Return to site

Artist Interview #23: Lens-Based Artist Hannah Altman

· mixed media,artist interview,photographer

Hannah Altman recently moved to Virginia to attend graduate school and we were really lucky to get some time to sit down with her before she left. We've enjoyed seeing her work, particularly the images printed on silk and lace for quite some time, so it was a joy to meet her in person. Her home studio space was filled with natural light, artistic inspiration, and her own work. We're sorry that Pittsburgh has lost her but are excited to see the exploration and different directions her work takes on in grad school.

What’s your name?

Hannah Altman

Where can we find you online?

@hannah.altman on Instagram and HannahAltmanPhoto.com

Where are you from?

I’m from New Jersey actually. So, I moved here five years ago to go to Point Park. And then, I studied in the photo program there, then graduated last year. This is my first year of being a real person, and not being a student.

What neighborhood do you live in now?

Shadyside

What type of artist are you?

Mostly lens based. So, mostly photography with textile and installation incorporated in that.

When did you first get interested in art?

Well, I've always photographed. And, I have a weird start, because I grew up at a time when smartphones weren't really a thing. Point and shoots kind of existed but, film was being phased out. So, it was not a very accessible time to get into photo, so I was taking photographs on a couple of different things. I had a really shitty point and shoot, and I had a really weird flip phone camera. So, without having actual resources, I knew I was interested. Because I would take pictures on those shitty things. And then, eventually I got an actual camera, then I got into film when I started college at Point Park. So, it all came together once I moved here.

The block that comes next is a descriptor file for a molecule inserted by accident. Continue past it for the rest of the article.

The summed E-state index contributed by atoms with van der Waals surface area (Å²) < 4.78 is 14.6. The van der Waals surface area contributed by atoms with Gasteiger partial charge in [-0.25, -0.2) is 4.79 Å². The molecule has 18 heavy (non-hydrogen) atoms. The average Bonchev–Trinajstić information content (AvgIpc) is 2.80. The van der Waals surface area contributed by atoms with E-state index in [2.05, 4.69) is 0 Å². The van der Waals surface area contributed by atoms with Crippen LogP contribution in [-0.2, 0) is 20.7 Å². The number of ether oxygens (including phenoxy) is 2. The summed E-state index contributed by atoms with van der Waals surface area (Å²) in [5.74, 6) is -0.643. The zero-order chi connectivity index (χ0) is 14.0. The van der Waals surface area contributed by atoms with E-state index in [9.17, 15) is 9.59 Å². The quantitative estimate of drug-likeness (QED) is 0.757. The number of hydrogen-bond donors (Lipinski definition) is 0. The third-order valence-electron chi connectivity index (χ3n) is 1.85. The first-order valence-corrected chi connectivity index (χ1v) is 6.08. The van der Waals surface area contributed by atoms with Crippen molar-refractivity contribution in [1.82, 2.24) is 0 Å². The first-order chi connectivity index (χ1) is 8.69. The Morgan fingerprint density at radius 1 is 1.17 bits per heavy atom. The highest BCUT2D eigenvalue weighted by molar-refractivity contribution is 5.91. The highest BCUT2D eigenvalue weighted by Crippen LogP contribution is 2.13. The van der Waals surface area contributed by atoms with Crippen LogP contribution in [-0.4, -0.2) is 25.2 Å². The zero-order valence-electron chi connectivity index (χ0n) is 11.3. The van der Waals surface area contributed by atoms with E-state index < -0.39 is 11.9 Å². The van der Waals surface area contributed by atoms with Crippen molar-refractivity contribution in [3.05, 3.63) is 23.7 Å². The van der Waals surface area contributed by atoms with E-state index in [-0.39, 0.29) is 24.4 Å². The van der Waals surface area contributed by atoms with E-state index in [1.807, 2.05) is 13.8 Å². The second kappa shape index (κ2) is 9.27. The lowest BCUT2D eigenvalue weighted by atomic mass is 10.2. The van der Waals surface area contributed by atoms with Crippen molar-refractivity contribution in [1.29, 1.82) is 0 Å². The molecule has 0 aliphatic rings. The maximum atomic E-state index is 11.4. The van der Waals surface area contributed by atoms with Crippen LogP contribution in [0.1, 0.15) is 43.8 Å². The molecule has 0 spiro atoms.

Who are your biggest influences?

There's a whole (motions to the bookshelf) There's like, two shelves. There's a bunch of stuff over there. It's all in there. Lauren Greenfield in there. There's a Kelly O'Connor in there. There's a lot of theory, I'm super into theory, and applying that to work. But, also I just saw that Sally Mann exhibition in D.C., A Thousand Crossings, it was so good. She does immediate family. She just photographed her family for decades. And then, her body of work, it's all film. She has a dark room in the basement of her house, and she lives in the south. But, her most recent work is all more experimental film. So, trying more processes that ruin the film on purpose, or more eighteenth and nineteenth-century processes. So, they're really interesting.

I usually like when a photograph or something has an extra layer of something as opposed to more straightforward photography.

What’s your favorite part of being an artist in Pittsburgh?

Pittsburgh is super accessible. You can just decide you want to get into something and do it pretty easily. It's not so big that, you get lost in trying to make connections and trying to work your way up the ladder. You can just start going to events, and talking to people, and trying to figure out resources you can use in the city. So, I like that it's a good size for that kind of thing.

What would you like to see more of in the Pittsburgh art scene?

More crossover, I guess, of communities. Because I try to go to random ass things all the time. But, there's definitely like, CMU crowd, Point Park crowd, or older crowd, that kind of stuff. Or, people who only go to openings at certain galleries. So, I think everyone would be a lot more interested in everything if they just made the effort to cross neighborhoods and go to more stuff.